Supplement Was The Sugar That Was Added To It.
Golden Era Meals
Cheese omelets and cottage cheese were a favorite among bodybuilders as a good protein snack and pumped plenty of protein into the muscle. The cheese again was considered good fat for burning.
We varied our meals and did add chicken and turkey whenever possible. Fish wasn't the most pleasant choice of foods, but it was good for leaning out. The problem with fish was after you'd eat it, an hour later you were hungry again. Fish just isn't that filling.
I did try a six month program of eating just fish, eliminating the meats, filling in with chicken once in a while, and I got extremely ripped and still maintained my body weight.
The key to our training and diet back then was being consistent with both, but experimenting on different ways of eating until we found what worked for us. Each person has to fit their own metabolic rate and find the system that works for them. It's really a trial and error thing but eventually it works.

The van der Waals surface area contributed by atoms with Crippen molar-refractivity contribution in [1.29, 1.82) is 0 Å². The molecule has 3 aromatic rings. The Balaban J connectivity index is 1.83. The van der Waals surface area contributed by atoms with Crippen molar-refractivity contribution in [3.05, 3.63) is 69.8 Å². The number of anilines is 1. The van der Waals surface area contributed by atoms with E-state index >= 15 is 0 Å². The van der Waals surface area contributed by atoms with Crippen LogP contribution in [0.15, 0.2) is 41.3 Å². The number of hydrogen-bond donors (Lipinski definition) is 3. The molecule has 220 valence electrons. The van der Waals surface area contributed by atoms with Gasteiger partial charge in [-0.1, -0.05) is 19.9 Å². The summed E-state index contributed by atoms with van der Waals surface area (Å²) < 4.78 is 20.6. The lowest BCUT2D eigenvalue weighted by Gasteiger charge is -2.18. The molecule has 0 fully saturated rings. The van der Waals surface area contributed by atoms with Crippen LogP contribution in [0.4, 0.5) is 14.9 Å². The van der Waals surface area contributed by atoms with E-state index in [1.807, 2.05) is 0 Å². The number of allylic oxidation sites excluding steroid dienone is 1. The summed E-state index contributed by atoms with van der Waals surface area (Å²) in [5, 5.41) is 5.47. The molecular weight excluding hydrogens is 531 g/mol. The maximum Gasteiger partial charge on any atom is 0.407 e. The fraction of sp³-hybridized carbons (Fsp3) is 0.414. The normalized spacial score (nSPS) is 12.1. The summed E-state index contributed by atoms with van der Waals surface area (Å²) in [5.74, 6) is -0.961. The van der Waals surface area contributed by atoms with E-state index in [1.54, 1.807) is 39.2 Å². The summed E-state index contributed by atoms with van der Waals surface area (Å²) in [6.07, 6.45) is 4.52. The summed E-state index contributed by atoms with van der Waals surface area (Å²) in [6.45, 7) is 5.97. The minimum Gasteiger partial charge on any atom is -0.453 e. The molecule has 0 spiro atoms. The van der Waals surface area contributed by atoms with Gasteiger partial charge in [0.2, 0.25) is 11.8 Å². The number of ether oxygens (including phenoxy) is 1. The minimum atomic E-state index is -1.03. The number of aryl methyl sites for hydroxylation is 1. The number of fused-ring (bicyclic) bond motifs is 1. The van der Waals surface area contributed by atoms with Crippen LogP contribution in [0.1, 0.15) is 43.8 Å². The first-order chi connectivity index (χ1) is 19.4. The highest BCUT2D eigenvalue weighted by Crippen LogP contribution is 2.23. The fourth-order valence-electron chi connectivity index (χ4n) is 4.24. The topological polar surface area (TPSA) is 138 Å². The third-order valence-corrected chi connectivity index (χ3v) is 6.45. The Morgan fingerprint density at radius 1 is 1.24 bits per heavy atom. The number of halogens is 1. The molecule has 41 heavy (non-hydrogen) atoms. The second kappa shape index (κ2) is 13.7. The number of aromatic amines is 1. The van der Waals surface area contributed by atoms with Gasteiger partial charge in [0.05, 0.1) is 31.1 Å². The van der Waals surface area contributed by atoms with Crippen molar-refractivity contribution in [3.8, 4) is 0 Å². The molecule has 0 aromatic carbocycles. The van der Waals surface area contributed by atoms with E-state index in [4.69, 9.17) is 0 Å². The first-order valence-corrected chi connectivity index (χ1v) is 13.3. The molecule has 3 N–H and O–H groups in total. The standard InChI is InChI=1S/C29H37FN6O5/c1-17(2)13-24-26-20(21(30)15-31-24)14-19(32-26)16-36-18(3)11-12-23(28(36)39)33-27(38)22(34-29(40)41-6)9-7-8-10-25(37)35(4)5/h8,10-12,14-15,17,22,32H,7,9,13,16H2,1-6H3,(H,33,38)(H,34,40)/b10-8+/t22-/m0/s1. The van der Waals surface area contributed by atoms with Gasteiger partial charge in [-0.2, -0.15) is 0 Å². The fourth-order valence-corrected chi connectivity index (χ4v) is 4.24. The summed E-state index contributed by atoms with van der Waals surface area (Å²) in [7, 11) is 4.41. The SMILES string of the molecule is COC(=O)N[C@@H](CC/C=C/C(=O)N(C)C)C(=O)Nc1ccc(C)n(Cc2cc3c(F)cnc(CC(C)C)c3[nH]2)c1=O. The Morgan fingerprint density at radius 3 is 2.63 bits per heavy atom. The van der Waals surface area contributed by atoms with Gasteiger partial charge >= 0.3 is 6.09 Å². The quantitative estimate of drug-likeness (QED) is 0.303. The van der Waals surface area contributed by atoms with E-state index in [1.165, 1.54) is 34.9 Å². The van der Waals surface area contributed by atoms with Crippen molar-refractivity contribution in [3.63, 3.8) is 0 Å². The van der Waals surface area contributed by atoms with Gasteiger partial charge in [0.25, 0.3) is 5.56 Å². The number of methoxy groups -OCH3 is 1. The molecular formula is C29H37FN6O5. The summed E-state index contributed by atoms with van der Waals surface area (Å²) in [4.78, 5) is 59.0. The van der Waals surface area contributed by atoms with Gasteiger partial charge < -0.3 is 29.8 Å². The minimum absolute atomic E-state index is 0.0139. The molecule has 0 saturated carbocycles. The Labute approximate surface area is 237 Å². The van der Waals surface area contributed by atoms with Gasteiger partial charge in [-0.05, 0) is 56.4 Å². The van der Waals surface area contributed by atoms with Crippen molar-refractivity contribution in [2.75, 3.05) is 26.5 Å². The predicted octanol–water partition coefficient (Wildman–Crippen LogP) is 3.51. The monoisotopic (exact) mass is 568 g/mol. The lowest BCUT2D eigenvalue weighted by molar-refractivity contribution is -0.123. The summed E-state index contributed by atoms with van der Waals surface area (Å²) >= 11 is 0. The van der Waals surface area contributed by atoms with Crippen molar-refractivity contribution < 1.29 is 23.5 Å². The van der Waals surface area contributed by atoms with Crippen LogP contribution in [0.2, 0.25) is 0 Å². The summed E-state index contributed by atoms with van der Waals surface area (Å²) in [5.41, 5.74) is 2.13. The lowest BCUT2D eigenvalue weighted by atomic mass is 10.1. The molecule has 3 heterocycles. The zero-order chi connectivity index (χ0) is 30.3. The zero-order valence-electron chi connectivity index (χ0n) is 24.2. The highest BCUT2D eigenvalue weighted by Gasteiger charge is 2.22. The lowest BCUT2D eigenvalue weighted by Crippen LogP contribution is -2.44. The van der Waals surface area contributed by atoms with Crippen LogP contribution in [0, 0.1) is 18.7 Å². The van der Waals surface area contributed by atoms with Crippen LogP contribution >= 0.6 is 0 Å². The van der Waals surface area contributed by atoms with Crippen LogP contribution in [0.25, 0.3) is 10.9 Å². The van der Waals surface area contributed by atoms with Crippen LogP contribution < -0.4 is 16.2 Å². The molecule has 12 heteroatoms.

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The Key To Our Training And Diet
Back Then Was Being Consistent With Both.
Today's diets have changed a bit and there are hundreds of really good supplements out there. There are combinations of protein, amino, glutamine, arginine and more that we never knew of back then. I can only imagine how much we could have improved ourselves if we would have had access to the supplements of today.
But that's part of what time does as things evolve and improve. It's no different than if we had cell phones, voice mails, computers and video cameras in the Golden Era. We would have had much that we could document today instead of writing about it, you could see and hear it.
But those were the days that I wouldn't trade for the world. It was an era that you had to live and be a part of to feel what it was about. I can only share these moments and hope that you can feel it as I did.